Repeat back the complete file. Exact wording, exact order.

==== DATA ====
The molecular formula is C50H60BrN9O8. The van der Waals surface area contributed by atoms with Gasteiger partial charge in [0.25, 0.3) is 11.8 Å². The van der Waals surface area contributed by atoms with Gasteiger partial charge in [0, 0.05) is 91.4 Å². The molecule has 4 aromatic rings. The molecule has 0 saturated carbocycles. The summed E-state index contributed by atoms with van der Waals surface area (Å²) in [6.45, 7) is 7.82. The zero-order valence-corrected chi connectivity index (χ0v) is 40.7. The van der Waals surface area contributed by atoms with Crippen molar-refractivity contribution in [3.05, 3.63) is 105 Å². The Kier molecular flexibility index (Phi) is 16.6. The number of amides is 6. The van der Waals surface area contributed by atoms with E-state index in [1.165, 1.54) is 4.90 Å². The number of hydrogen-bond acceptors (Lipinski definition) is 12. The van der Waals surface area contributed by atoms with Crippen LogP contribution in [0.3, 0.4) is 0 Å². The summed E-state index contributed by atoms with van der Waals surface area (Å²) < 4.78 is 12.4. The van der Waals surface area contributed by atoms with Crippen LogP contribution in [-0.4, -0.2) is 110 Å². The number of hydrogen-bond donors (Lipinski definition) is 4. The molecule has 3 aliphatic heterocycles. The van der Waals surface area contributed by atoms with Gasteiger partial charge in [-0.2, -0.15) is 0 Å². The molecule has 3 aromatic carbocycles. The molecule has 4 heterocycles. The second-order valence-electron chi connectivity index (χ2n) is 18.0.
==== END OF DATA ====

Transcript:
The molecular formula is C50H60BrN9O8. The van der Waals surface area contributed by atoms with Gasteiger partial charge in [0.25, 0.3) is 11.8 Å². The van der Waals surface area contributed by atoms with Gasteiger partial charge in [0, 0.05) is 91.4 Å². The molecule has 4 aromatic rings. The molecule has 0 saturated carbocycles. The summed E-state index contributed by atoms with van der Waals surface area (Å²) in [6.45, 7) is 7.82. The zero-order valence-corrected chi connectivity index (χ0v) is 40.7. The van der Waals surface area contributed by atoms with Crippen molar-refractivity contribution in [3.05, 3.63) is 105 Å². The Kier molecular flexibility index (Phi) is 16.6. The number of amides is 6. The van der Waals surface area contributed by atoms with E-state index in [1.165, 1.54) is 4.90 Å². The number of hydrogen-bond acceptors (Lipinski definition) is 12. The van der Waals surface area contributed by atoms with Crippen LogP contribution in [0.3, 0.4) is 0 Å². The summed E-state index contributed by atoms with van der Waals surface area (Å²) < 4.78 is 12.4. The van der Waals surface area contributed by atoms with Crippen LogP contribution in [-0.4, -0.2) is 110 Å². The number of hydrogen-bond donors (Lipinski definition) is 4. The molecule has 3 aliphatic heterocycles. The van der Waals surface area contributed by atoms with Gasteiger partial charge in [-0.2, -0.15) is 0 Å². The molecule has 3 aromatic carbocycles. The molecule has 4 heterocycles. The second-order valence-electron chi connectivity index (χ2n) is 18.0.